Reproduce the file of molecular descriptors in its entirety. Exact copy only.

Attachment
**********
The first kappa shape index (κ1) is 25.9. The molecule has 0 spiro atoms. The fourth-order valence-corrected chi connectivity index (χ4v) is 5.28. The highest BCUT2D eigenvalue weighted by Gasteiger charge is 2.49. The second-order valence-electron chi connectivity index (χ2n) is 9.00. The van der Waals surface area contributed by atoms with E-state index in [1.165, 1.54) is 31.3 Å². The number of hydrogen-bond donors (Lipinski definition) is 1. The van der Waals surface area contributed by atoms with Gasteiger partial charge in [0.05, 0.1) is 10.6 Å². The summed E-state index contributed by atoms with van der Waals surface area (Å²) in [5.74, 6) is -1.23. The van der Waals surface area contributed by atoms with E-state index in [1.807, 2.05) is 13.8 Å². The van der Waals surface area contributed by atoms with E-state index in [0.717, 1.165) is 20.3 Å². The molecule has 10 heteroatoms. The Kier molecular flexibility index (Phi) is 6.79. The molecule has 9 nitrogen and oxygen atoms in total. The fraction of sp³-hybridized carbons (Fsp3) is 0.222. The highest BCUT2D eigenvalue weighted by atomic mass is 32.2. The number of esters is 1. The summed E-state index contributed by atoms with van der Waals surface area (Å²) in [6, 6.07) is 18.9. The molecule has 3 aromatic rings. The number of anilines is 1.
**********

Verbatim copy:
The first kappa shape index (κ1) is 25.9. The molecule has 0 spiro atoms. The fourth-order valence-corrected chi connectivity index (χ4v) is 5.28. The highest BCUT2D eigenvalue weighted by Gasteiger charge is 2.49. The second-order valence-electron chi connectivity index (χ2n) is 9.00. The van der Waals surface area contributed by atoms with E-state index in [1.165, 1.54) is 31.3 Å². The number of hydrogen-bond donors (Lipinski definition) is 1. The van der Waals surface area contributed by atoms with Gasteiger partial charge in [0.05, 0.1) is 10.6 Å². The summed E-state index contributed by atoms with van der Waals surface area (Å²) in [5.74, 6) is -1.23. The van der Waals surface area contributed by atoms with E-state index in [1.807, 2.05) is 13.8 Å². The van der Waals surface area contributed by atoms with E-state index in [0.717, 1.165) is 20.3 Å². The molecule has 10 heteroatoms. The Kier molecular flexibility index (Phi) is 6.79. The molecule has 9 nitrogen and oxygen atoms in total. The fraction of sp³-hybridized carbons (Fsp3) is 0.222. The highest BCUT2D eigenvalue weighted by atomic mass is 32.2. The number of esters is 1. The summed E-state index contributed by atoms with van der Waals surface area (Å²) in [6, 6.07) is 18.9. The molecule has 3 aromatic rings. The number of anilines is 1.